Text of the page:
The Australian Transport Safety Bureau did not conduct an on-scene investigation of this occurrence. The report presented below was prepared principally from information supplied to the Bureau.
At 1855 on 21 June 2004, a Boeing 717-200 aircraft, registered VH-VQB, was being prepared for departure at gate 49 at Sydney Airport. At the same time, another company Boeing 717-200 aircraft, registered VH-VQE, was being prepared for departure at the adjacent gate 53.
Both aircraft had been prepared for pushback and had remote control Power Push Units (PPU) positioned on the respective aircraft main landing gear. VQB was in the final stages of preparation for departure with all ground service equipment clear of the aircraft, all passengers on-board and seated with door 1 Left (L1) open and the aerobridge connected to the aircraft. The cabin service manager was completing documentation in the aircraft near door L1, and two customer service officers were located on the aerobridge.
VQE was ready for departure ahead of schedule and the flight crew received a pushback clearance. They then advised the ground crew that the aircraft was 'clear to push'. A push back was commenced by a ground crewmember, using a hand-held remote control unit, however the PPU did not respond to the ground crew's command to commence reversing. The ground crewmember, initially believing the remote control unit battery was discharged, replaced the battery and attempted a second pushback without success.
At the time the command to pushback was sent to the PPU attached to VQE at gate 53, VQB began to move rearwards at gate 49. The flight crew of VQB, sensing the unexpected movement, immediately applied the aircraft brakes; however the aircraft had moved rearward more than a metre. As the aircraft moved, the two customer service officers in the aerobridge became unsteady on their feet and a flight attendant in the aircraft galley received a minor scratch on one arm. Once the aircraft was stopped and secured, all passengers were disembarked through door 1 Right using portable stairs.
A subsequent examination of the aircraft revealed that VQB had been damaged as a result of contact between the aircraft and the aerobridge. The left angle of attack vane was bent, there was some minor skin damage around the angle of attack vane mounting and the L1 door trim was damaged. The damage was repaired and the aircraft was returned to service the following day.
Aircraft Ground Handling
Ground handling services for the aircraft operator were provided by a contracted ground handling agent. The agent owned and operated the PPUs and trained staff in their operation. The PPUs were attached to the aircraft main landing gear and provided motive force for aircraft pushback without the need for a towbar. The PPUs were activated via a hand-held remote control unit. The remote control units had an operating range of approximately 100 metres and were digitally encoded to ensure that the remote control unit would only operate its assigned PPU. The two PPUs and controllers used by the operator in Sydney were marked with matching serial numbers and two amber lights would illuminate on the PPU when any remote control button was pushed, signifying that the PPU was the one being activated.
At the time of the occurrence, the ground handling crews for gates 49 and 53 had inadvertently obtained the incorrect remote control units for their respective PPUs prior to the commencement of aircraft pushback.
As a result of this occurrence, the aircraft operator advised the ATSB that it had initiated a number of immediate safety initiatives to prevent a recurrence, including:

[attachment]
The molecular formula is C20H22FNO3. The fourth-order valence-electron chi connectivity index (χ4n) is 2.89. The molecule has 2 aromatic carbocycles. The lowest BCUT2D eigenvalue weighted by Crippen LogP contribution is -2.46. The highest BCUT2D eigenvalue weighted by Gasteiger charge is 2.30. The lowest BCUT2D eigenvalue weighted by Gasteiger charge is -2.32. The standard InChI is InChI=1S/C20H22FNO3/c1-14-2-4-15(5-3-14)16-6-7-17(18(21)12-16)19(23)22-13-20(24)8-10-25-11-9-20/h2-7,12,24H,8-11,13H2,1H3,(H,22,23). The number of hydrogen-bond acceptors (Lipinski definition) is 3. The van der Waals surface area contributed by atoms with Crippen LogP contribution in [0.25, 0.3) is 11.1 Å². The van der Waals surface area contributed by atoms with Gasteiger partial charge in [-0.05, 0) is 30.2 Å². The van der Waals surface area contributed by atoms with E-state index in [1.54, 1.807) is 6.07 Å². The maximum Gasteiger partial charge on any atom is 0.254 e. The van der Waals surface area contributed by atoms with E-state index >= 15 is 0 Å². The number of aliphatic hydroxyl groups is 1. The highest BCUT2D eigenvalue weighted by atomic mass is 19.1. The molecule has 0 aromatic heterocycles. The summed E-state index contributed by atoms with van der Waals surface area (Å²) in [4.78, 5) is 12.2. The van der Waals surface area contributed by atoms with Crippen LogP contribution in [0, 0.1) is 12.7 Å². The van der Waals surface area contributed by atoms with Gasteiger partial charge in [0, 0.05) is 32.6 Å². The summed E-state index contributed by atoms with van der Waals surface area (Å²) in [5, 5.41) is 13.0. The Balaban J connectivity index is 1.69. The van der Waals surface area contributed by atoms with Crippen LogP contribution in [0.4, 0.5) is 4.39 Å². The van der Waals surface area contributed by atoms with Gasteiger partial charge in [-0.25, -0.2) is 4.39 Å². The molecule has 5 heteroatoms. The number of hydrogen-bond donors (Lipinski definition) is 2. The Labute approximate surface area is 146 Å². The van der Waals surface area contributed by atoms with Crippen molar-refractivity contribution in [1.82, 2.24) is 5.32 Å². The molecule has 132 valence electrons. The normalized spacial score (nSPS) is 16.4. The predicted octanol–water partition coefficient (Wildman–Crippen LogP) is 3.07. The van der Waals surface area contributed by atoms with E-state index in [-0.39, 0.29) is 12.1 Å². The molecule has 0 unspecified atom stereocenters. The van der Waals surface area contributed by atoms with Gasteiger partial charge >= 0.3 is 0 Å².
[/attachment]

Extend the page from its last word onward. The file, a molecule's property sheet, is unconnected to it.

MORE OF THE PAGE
- Issuing a notice to all contracted ground handling staff requiring that the correct controller/PPU combination be cross checked by two staff members prior to push back operation commencing. It was intended that process would no longer be required once the long term actions have been implemented.
- A reassessment of all PPU operators was carried out by a manufacturer approved trainer. This training and assessment was documented in accordance with the contracted company procedures.
- Permission from the flight crew must be obtained prior to connecting PPUs to aircraft (in addition to asking for the park brake to be set). This is designed to reinforce the connection between connecting the PPU to the aircraft and the need for the park brake to be set.
- The engine of the PPUs is to be stopped after connection to the aircraft and started prior to push back using the remote control. This ensures that the first remote control command is not a commanding movement.
- Lockable boxes are to be installed on the PPUs to house the remote control units. The controllers remain with the PPU at all times.
- PPUs and controllers have been colour coded and large numbers placed on the PPUs to allow quick visual identification.
- The PPU manufacturer is to be asked to consider an engineering solution that prohibits the use of the incorrect remote control being used to inadvertently move an aircraft.
- The function of the remote control communication indicator lights is to be included in training syllabi and procedure documentation.
- The newly fitted test button on the remote control is utilized as a safeguard by requiring the operator to test the remote communication prior to beginning each push back operation.
- Consideration be given to requesting the manufacturer to change the control logic to require the test button to be used in the period shortly before the push or pull button action.
|Date:||21 June 2004||Investigation status:||Completed|
|Time:||1900 hours EST|
|State:||New South Wales||Occurrence type:||Taxiing collision/near collision|
|Release date:||27 April 2005||Occurrence category:||Incident|
|Report status:||Final||Highest injury level:||Minor|
|Aircraft manufacturer||The Boeing Company|
|Type of operation||Air Transport High Capacity|
|Damage to aircraft||Minor|
|Departure point||Sydney, NSW|